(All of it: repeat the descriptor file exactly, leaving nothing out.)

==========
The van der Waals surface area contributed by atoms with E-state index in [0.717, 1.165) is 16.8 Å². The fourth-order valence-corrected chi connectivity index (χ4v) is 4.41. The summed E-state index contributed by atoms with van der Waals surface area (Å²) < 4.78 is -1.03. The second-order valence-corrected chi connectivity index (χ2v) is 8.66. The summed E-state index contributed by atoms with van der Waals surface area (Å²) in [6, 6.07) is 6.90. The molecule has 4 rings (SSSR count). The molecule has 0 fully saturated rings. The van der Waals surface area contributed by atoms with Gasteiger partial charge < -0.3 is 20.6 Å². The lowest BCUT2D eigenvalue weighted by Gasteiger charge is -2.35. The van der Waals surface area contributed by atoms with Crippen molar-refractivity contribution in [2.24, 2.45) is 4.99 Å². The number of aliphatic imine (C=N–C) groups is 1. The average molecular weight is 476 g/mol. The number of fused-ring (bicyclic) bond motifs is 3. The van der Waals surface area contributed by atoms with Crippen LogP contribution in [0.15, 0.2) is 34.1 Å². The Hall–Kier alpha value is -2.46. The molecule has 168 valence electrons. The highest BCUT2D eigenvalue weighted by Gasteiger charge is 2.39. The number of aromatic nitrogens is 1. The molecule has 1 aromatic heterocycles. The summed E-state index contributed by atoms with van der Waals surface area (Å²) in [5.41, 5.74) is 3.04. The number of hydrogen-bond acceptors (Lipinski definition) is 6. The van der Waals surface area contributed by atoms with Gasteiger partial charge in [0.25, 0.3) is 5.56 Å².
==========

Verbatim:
The van der Waals surface area contributed by atoms with E-state index in [0.717, 1.165) is 16.8 Å². The fourth-order valence-corrected chi connectivity index (χ4v) is 4.41. The summed E-state index contributed by atoms with van der Waals surface area (Å²) < 4.78 is -1.03. The second-order valence-corrected chi connectivity index (χ2v) is 8.66. The summed E-state index contributed by atoms with van der Waals surface area (Å²) in [6, 6.07) is 6.90. The molecule has 4 rings (SSSR count). The molecule has 0 fully saturated rings. The van der Waals surface area contributed by atoms with Gasteiger partial charge < -0.3 is 20.6 Å². The lowest BCUT2D eigenvalue weighted by Gasteiger charge is -2.35. The van der Waals surface area contributed by atoms with Crippen molar-refractivity contribution in [2.24, 2.45) is 4.99 Å². The number of aliphatic imine (C=N–C) groups is 1. The average molecular weight is 476 g/mol. The number of fused-ring (bicyclic) bond motifs is 3. The van der Waals surface area contributed by atoms with Crippen LogP contribution in [0.15, 0.2) is 34.1 Å². The Hall–Kier alpha value is -2.46. The molecule has 168 valence electrons. The highest BCUT2D eigenvalue weighted by Gasteiger charge is 2.39. The number of aromatic nitrogens is 1. The molecule has 1 aromatic heterocycles. The summed E-state index contributed by atoms with van der Waals surface area (Å²) in [5.41, 5.74) is 3.04. The number of hydrogen-bond acceptors (Lipinski definition) is 6. The van der Waals surface area contributed by atoms with Gasteiger partial charge in [0.25, 0.3) is 5.56 Å².